At the 20th International AIDS Conference in Melbourne, young people living with HIV (YPLHIV) from all over the world and representing the Global Network of YPLHIV (Y+) came together to discuss our common needs and priorities within the conference and for the positive youth movement in the HIV response. We shared the challenges that surround our access to full health and wellbeing, including access to optimal HIV treatment and related care and support in our respective countries.
After sharing experiences of forced sterilization, disclosure, and testing; lack of contraceptive options; high pill burden; lack of access to second and third line regimens; lack of access to management and treatment of opportunistic infections and ARV-related side effects; long distances to ART clinics; lack of support to disclose and adhere to treatment; stigma and discrimination; and school and workplace stigma and discrimination, we felt it was time to request dialogue with relevant decision-makers in the AIDS response, who were also present at the conference.
We attended, participated in, and were involved in various AIDS 2014 discussions, sessions, and panels where ambitious strategies to achieve the ends of AIDS (such as the “90:90:90” targets and the “All in” campaign) were shared. We celebrate the willingness of those initiatives, but we are seriously concerned that these plans to do include the meaningful involvement of young people living with HIV—our voices, our needs, and our passion to live in a world in which we lead healthy, dignified, and meaningful lives.
Decision-makers have failed to recognize our individual needs as adolescents and young people living with HIV, and our specific needs are not well-articulated in some of the ambitious strategies to end AIDS by 2030. At AIDS 2014, we asked for the recognition of our sexual and reproductive health and rights, optimal treatment (one pill) regimens, integrated HIV and SRH services, the right to education and employment, and finally, we asked for reforms in punitive policies and laws that impede our access to the services we need.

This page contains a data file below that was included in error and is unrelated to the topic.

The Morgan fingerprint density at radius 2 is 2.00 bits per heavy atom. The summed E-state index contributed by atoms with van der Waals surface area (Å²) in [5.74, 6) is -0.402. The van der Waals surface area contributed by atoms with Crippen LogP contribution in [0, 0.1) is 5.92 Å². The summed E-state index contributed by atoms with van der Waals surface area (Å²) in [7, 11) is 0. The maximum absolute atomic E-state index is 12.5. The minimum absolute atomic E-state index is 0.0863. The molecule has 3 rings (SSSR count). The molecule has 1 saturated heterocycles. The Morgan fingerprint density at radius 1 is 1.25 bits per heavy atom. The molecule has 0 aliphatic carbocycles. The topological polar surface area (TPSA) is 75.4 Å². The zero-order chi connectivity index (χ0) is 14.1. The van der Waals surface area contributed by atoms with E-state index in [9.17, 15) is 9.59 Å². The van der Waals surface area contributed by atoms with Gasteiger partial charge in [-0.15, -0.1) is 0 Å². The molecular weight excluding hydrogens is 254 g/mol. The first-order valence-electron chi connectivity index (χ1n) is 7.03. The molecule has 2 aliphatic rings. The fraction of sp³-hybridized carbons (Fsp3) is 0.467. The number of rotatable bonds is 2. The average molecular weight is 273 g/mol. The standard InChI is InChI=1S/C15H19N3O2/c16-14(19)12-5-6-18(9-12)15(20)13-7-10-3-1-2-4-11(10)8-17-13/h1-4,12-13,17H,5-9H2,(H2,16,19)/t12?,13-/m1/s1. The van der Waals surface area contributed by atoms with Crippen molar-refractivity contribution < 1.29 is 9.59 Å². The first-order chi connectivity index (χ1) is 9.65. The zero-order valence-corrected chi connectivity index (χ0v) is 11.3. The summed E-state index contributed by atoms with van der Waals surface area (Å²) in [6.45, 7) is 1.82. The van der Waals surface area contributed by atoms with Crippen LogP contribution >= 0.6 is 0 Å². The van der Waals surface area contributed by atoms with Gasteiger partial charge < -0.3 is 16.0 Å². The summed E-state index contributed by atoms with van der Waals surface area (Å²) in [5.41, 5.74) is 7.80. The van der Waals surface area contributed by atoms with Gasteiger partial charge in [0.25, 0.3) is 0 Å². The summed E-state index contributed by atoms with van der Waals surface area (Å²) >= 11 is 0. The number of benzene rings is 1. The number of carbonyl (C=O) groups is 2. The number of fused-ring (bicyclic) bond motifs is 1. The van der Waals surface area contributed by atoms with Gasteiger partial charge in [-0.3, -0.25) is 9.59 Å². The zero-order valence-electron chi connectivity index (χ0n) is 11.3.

Alongside other young people at the IAC Youth Pre-Conference, we helped draft the 2014 Youth Action Plan, the youth outcome document of the conference. This action plan centered upon four themes: Treat, Love, Educate. and Reform. Among other asks, it demanded HIV treatment for all. Young people asked for universal access to affordable HIV drugs, achievable only through the removal of restrictive trade policies and fairer distribution of resources globally.
At the “Honey; We Have Forgotten About the Adolescents” session in the ITPC Global treatment Networking zone, a Y+/Adolescent HIV Treatment Coalition-organized event, YPLHIV engaged with Dr. Luiz Loures, Deputy Executive Director of UNAIDS. Here we had chance to share our treatment and health needs as adolescents and young people living with HIV. As this conversation is a long one,, Y+ asked Dr. Loures for a formal meeting to best explain our needs, and discuss strategies for addressing them.
Following several events led by young people living with HIV and collaborated on with Craig McClure, Chief of HIV/AIDS at UNICEF, we requested that UNICEF meet with us as well. One of these such sessions, a panel co-organized with the Global Youth Coalition on HIV/AIDS, was led and moderated completely by young people living with and affected by HIV. UNAIDS and UNICEF both honored our request for a formal meeting, in which we petitioned them (among other decision-makers) to ensure clear targets specific to adolescents and young people living with HIV are included in the 90/90/90 campaign and the “All in” initiatives.
We asked for both and future initiatives to ensure that all adolescents and young people know their HIV status, all young people who test positive are enrolled on optimal HIV treatment with 100% retention in care, and all young people achieve 100 % viral suppression.
We asked UNICEF and UNAIDS to meaningfully collaborate with Y+ in the drafting, planning, and implementation of these ambitious initiatives, so that all young people, especially adolescents and YPLHIV, have access to optimal HIV prevention, treatment and related care for the end of AIDS.